In The Federal Budget and GDP and The Canary and the Colly Bird I said I’d take a flashlight, calculator and canary to investigate the “Military-industrial mine-shaft that keeps us in a ruinously costly perpetual state of war”. There’s a lot of camouflage but my flashlight shed some light on the business results of what I’ll call Military Operations Inc (MOI). The canary was distressed at times but it’s OK now, maybe because I didn’t yet take it very deep.
What I mean by camouflage in this context is none of the numbers I found so far can entirely be trusted. As the Congressional GAO repeatedly says: “serious financial management problems at the Department of Defense make its financial statements unauditable.” Nonetheless, the following numbers are sufficiently OK to show relative sizes. To set them in context, DOD spending is 20% or more and DOD plus non-DOD military spending 30% or more of federal spending, i.e., around half of total estimated Federal tax revenues. Military spending grew 9% annually since 2000, much faster than GDP, and now accounts for 5%-8% of GDP.
Our stated military spending, which exceeds the next 20 nations combined, is actually a lot higher than the $711B for 2011 shown below. That number is said to include War on Terror spending but I doubt all those costs are included. Additional spending on defense-related programs, e.g., Veterans Affairs, Homeland Security, and nuclear weapons maintenance brings the total above $1T and even to $1.4T with interest on debt incurred in past wars. We have military bases in at least 150 countries, almost 1.5M active military personnel, an additional 100K DOD personnel and substantially more than 100K contractor personnel in Iraq and Afghanistan.
Spending dropped after the collapse of the Soviet Union but greatly increased following the 2001 terrorist attack that killed 3,000 US civilians. The canary was distressed to learn that the War on Terror response to that attack, recast by the Obama administration as Overseas Contingency Operation, has so far resulted in over 6,500 US military personnel killed and 50,000 wounded. The bird may not have recovered if I’d been able to find dependable counts of Iraqis, Afghanis and others killed and wounded.
Although the canary sees ratios, it is fundamentally innumerate. It recovered while I returned to my calculator. The numbers in the chart below are understated, as noted above, but they do correctly illustrate the spending pattern. A 2011 Congressional report estimates the total cost of the Iraq and Afghanistan wars will be $1.8 trillion. An academic report the same year that includes other areas of related spending estimates $5.4 trillion.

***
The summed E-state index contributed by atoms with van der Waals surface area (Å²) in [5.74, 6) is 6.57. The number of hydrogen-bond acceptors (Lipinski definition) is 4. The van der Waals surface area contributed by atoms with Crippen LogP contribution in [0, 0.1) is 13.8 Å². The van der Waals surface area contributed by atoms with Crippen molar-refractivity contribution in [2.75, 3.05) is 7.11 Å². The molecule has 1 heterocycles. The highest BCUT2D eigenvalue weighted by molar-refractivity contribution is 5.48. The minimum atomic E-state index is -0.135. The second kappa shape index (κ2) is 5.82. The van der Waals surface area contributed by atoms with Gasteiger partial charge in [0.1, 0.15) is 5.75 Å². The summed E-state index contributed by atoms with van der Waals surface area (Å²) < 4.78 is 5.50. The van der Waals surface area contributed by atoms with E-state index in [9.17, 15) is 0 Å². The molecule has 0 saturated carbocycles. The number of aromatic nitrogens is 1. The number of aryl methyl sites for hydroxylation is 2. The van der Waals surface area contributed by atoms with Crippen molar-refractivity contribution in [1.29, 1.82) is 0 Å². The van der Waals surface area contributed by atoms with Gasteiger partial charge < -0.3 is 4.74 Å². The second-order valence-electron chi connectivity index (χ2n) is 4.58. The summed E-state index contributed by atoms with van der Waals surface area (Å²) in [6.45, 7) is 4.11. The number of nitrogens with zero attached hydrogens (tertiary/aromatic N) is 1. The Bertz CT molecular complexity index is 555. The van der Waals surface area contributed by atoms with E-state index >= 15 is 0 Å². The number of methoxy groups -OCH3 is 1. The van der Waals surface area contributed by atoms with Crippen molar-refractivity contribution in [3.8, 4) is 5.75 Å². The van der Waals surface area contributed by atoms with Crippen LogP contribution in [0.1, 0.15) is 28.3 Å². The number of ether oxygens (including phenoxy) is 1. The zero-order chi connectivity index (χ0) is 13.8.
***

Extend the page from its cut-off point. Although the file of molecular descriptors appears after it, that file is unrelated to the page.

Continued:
The canary showed new signs of distress when I examined the spending rationale. When President Bush declared war on terror he said it “will not end until every terrorist group of global reach has been found, stopped and defeated.” The canary was troubled because:
- Such a war can never end
- The justification for the first big operation was false – satellite images said to be of Iraqi factories for enriching uranium were not
- That operation was followed by ones the public barely questioned in Afghanistan, the Philippines, Somalia, Trans Saharan Africa, Pakistan and Yemen
- We are repeatedly told to be prepared for future actions against North Korea and Iran
The canary recovered while I looked at more numbers. We can’t know for sure where the money goes, but the next chart gives a sense of the breakdown. Pay and housing for military personnel fluctuates fairly closely around $100B. Spending on weapons and procurement increased steeply during the Vietnam War, again toward the end of the Cold War and again from the start of the War on Terror. Spending on war operations, in other words MOI’s revenue from conducting war, which also grew during the Vietnam War and Cold War escalation, increased dramatically in the past decade.
Defense R&D spending remains relatively consistent. I’ll come back to this another day because it yields some civilian benefits, e.g., the Internet. Most of the $700B to $1T we spend on defense is simply a burden on income tax payers, a tax whose only rationale is to prevent the possible occurrence of negative things.
What, then, have I learned on Day 1 of this exploration? MOI’s Overseas Contingency Operation (OCO) product line is yielding greatly increased revenues. The obvious next question is the OCO product line’s longer term potential in the “negative things” market. How much further can OCO revenues be grown and for how long? To approach answers, I will next explore OCO product strategy in the context of MOI’s overall business strategy and organizational structure. I’ll carefully watch the canary for signs of distress.